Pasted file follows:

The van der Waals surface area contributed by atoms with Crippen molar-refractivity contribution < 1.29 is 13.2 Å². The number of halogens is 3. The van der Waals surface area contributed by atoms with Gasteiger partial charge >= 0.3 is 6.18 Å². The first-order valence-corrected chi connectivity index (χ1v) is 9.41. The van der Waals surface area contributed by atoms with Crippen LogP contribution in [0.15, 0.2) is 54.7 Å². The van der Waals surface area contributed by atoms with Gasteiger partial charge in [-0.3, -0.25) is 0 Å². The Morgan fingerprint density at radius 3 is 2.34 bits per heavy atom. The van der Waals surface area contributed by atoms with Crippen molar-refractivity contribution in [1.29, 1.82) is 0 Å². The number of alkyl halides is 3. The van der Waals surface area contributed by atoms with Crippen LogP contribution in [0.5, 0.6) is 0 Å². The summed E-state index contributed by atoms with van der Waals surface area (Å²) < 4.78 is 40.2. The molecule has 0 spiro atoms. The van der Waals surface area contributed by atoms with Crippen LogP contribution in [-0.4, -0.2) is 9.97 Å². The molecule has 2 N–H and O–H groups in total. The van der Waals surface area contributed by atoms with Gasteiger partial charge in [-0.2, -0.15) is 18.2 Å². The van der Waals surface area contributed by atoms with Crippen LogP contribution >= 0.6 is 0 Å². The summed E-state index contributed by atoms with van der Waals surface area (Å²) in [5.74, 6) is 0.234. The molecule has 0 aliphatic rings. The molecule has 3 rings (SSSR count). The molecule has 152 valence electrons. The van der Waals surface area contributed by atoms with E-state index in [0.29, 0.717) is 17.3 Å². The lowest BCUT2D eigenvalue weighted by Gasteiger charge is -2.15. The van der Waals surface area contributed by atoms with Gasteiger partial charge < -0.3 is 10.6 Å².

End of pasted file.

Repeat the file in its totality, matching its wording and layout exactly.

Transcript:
The van der Waals surface area contributed by atoms with Crippen molar-refractivity contribution < 1.29 is 13.2 Å². The number of halogens is 3. The van der Waals surface area contributed by atoms with Gasteiger partial charge >= 0.3 is 6.18 Å². The first-order valence-corrected chi connectivity index (χ1v) is 9.41. The van der Waals surface area contributed by atoms with Crippen LogP contribution in [0.15, 0.2) is 54.7 Å². The van der Waals surface area contributed by atoms with Gasteiger partial charge in [-0.3, -0.25) is 0 Å². The Morgan fingerprint density at radius 3 is 2.34 bits per heavy atom. The van der Waals surface area contributed by atoms with Crippen molar-refractivity contribution in [1.29, 1.82) is 0 Å². The number of alkyl halides is 3. The van der Waals surface area contributed by atoms with Crippen LogP contribution in [0.5, 0.6) is 0 Å². The summed E-state index contributed by atoms with van der Waals surface area (Å²) < 4.78 is 40.2. The molecule has 0 spiro atoms. The van der Waals surface area contributed by atoms with Crippen LogP contribution in [-0.4, -0.2) is 9.97 Å². The molecule has 2 N–H and O–H groups in total. The van der Waals surface area contributed by atoms with Gasteiger partial charge in [-0.2, -0.15) is 18.2 Å². The van der Waals surface area contributed by atoms with Crippen LogP contribution >= 0.6 is 0 Å². The summed E-state index contributed by atoms with van der Waals surface area (Å²) in [5.74, 6) is 0.234. The molecule has 0 aliphatic rings. The molecule has 3 rings (SSSR count). The molecule has 152 valence electrons. The van der Waals surface area contributed by atoms with E-state index in [0.29, 0.717) is 17.3 Å². The lowest BCUT2D eigenvalue weighted by Gasteiger charge is -2.15. The van der Waals surface area contributed by atoms with Gasteiger partial charge < -0.3 is 10.6 Å².